New community loos could be introduced
COMMUNITY toilets look set to be introduced in Exeter city centre.
For more than a year city councillors and officers have been investigating how such schemes – where businesses allow members of the public to use their toilets – operate in other cities.
In particular they have been looking how the scheme works in Oxford and believe its model could be adapted in Exeter.
Members of Exeter's scrutiny community committee have voted to explore the potential of such a scheme in the city centre and, if successful, extend it to other areas, such as Pinhoe, where there are no public toilets.
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Businesses would volunteer to join the scheme and would display a notice saying they were part of it. There would be no cost to the council.
However, some have expressed doubts about the scheme. Pinhoe ward councillor Moira Macdonald said: "It's a lovely thought but I don't think it has get legs in Pinhoe – we don't have a cafe for example so I think there are limitations regarding Pinhoe specifically.
"We do need toilets however, and I think we could develop something near the station car park so that it would be of benefit for those waiting for a train."
Martyn Rogers, director of Age UK Exeter, also has reservations about the scheme.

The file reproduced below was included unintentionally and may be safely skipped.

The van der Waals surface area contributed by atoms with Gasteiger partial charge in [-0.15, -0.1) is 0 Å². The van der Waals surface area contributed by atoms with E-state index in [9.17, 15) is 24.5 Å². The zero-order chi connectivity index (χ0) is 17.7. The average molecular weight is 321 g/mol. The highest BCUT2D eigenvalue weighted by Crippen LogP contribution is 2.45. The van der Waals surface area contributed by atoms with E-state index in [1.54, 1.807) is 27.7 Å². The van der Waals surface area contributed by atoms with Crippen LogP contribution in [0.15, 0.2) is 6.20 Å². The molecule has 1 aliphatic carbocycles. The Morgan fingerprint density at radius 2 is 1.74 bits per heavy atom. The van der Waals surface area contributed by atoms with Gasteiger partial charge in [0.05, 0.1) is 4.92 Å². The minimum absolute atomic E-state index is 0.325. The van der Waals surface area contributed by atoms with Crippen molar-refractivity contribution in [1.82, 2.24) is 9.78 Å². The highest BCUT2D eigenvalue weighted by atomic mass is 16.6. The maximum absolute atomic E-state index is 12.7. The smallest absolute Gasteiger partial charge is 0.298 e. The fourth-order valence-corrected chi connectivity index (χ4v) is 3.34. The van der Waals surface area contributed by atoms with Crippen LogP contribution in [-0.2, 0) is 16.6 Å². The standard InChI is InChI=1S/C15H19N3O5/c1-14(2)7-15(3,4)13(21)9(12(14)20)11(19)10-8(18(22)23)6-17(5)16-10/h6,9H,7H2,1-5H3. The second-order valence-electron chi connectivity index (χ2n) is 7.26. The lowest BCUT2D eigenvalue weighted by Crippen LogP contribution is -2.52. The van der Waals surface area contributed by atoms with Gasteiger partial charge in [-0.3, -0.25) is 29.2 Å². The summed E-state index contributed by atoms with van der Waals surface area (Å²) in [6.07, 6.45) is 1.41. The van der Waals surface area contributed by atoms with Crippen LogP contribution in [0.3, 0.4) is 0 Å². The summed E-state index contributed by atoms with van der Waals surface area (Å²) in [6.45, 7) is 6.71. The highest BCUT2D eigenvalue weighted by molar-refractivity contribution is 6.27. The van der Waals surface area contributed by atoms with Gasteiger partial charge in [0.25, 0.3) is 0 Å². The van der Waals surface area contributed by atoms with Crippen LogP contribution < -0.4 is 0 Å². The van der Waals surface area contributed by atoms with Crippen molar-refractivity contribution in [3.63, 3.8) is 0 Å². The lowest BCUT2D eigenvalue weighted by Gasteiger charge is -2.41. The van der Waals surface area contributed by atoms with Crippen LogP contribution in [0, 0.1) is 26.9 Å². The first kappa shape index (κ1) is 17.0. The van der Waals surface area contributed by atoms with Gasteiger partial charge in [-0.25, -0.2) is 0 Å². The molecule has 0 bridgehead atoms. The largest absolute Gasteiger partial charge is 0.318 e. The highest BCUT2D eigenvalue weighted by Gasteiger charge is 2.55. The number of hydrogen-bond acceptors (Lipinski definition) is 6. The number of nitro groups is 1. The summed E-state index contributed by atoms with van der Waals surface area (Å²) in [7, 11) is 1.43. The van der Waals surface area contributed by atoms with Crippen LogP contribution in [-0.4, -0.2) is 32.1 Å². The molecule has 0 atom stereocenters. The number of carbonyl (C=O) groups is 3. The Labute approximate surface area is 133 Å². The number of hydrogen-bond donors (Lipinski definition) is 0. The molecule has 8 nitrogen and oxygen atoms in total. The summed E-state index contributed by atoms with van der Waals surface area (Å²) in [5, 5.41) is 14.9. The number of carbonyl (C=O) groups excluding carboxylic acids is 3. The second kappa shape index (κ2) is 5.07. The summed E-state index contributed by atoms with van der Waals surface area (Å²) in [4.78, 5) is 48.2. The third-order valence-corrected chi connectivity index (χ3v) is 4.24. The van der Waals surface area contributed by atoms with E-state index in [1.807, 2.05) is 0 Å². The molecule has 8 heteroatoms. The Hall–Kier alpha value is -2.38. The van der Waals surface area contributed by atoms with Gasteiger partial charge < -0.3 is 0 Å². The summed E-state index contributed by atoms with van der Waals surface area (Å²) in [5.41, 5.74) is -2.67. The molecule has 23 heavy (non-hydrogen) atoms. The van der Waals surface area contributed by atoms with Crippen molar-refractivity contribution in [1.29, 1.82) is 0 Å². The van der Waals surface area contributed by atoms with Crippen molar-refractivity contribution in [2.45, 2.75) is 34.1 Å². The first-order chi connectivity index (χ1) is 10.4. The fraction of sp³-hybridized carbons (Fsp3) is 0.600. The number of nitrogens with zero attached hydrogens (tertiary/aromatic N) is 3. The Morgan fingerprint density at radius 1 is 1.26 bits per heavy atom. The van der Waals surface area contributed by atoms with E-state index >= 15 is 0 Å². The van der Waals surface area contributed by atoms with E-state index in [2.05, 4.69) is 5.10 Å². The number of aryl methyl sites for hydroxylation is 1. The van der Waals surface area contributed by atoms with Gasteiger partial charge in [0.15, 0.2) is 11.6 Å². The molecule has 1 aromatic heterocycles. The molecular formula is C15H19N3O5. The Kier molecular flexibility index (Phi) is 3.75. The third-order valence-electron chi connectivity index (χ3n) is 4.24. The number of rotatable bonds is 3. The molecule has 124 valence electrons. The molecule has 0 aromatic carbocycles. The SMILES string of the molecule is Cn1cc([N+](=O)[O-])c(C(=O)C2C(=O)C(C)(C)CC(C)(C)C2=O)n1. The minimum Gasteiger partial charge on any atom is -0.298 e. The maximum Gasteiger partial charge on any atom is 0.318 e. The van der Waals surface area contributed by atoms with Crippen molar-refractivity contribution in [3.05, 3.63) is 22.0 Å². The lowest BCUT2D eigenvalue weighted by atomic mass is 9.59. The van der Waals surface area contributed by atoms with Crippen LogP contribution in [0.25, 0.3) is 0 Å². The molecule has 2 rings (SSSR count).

He said: "Any schemes that complement our current provision should be looked at and I can see that it could work in the city centre where there are a number of cafes and restaurants, but because of the number of department stores community toilets may not be so badly needed.
"In the outlying areas, where there are no such establishments there may well be a need for further investment in public loos."
Andrew McNeilly, manager of the Guildhall Shopping centre, questioned why the scheme was being launched in the city centre. He said: "We have stores in the city centre, like Marks & Spencer and Dingles, who do it anyway because they have coffee shops and provide food.
"I can't see it being successful in the city centre – but wouldn't it be better in the areas like Heavitree and Pinhoe where there is not so much provision?
"Also are shops going to want to spend a lot of money making their facilities compliant with all the regulations for customers to be able to use them?
"I think my tenants in the Guildhall would be unlikely to adopt the scheme as they already pay for the provision of toilets in the centre."
Wayne Pearce, Princesshay Centre Director, said: "Princesshay already provides high quality public toilets for its visitors in Catherine Square.
"Our restaurants and cafes also have toilets for their customers. We recognise the importance of this for shoppers and would support the principle of improved provision."